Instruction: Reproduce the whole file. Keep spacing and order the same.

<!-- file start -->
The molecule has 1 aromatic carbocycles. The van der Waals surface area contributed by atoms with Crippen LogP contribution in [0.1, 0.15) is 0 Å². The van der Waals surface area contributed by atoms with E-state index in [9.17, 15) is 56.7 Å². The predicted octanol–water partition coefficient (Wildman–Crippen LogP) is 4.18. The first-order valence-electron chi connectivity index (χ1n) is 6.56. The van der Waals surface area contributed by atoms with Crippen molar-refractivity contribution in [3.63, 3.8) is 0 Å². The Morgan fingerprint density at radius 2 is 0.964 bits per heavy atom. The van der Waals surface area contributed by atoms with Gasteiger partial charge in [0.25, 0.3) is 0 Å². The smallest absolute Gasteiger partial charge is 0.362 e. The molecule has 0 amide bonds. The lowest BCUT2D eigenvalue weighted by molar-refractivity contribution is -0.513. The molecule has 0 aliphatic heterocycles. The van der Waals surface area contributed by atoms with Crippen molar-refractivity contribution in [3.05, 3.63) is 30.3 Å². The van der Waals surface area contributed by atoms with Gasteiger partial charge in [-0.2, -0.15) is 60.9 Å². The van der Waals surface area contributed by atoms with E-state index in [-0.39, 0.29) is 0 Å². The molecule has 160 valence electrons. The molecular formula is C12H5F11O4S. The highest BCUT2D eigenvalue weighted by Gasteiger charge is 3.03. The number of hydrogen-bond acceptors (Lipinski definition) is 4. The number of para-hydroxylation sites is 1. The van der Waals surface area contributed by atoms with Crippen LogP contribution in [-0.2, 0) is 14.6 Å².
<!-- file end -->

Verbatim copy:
The molecule has 1 aromatic carbocycles. The van der Waals surface area contributed by atoms with Crippen LogP contribution in [0.1, 0.15) is 0 Å². The van der Waals surface area contributed by atoms with E-state index in [9.17, 15) is 56.7 Å². The predicted octanol–water partition coefficient (Wildman–Crippen LogP) is 4.18. The first-order valence-electron chi connectivity index (χ1n) is 6.56. The van der Waals surface area contributed by atoms with Crippen molar-refractivity contribution in [3.63, 3.8) is 0 Å². The Morgan fingerprint density at radius 2 is 0.964 bits per heavy atom. The van der Waals surface area contributed by atoms with Gasteiger partial charge in [0.25, 0.3) is 0 Å². The smallest absolute Gasteiger partial charge is 0.362 e. The molecule has 0 amide bonds. The lowest BCUT2D eigenvalue weighted by molar-refractivity contribution is -0.513. The molecule has 0 aliphatic heterocycles. The van der Waals surface area contributed by atoms with Crippen molar-refractivity contribution in [3.05, 3.63) is 30.3 Å². The van der Waals surface area contributed by atoms with Gasteiger partial charge in [-0.2, -0.15) is 60.9 Å². The van der Waals surface area contributed by atoms with E-state index in [-0.39, 0.29) is 0 Å². The molecule has 160 valence electrons. The molecular formula is C12H5F11O4S. The highest BCUT2D eigenvalue weighted by Gasteiger charge is 3.03. The number of hydrogen-bond acceptors (Lipinski definition) is 4. The number of para-hydroxylation sites is 1. The van der Waals surface area contributed by atoms with Crippen LogP contribution in [-0.2, 0) is 14.6 Å².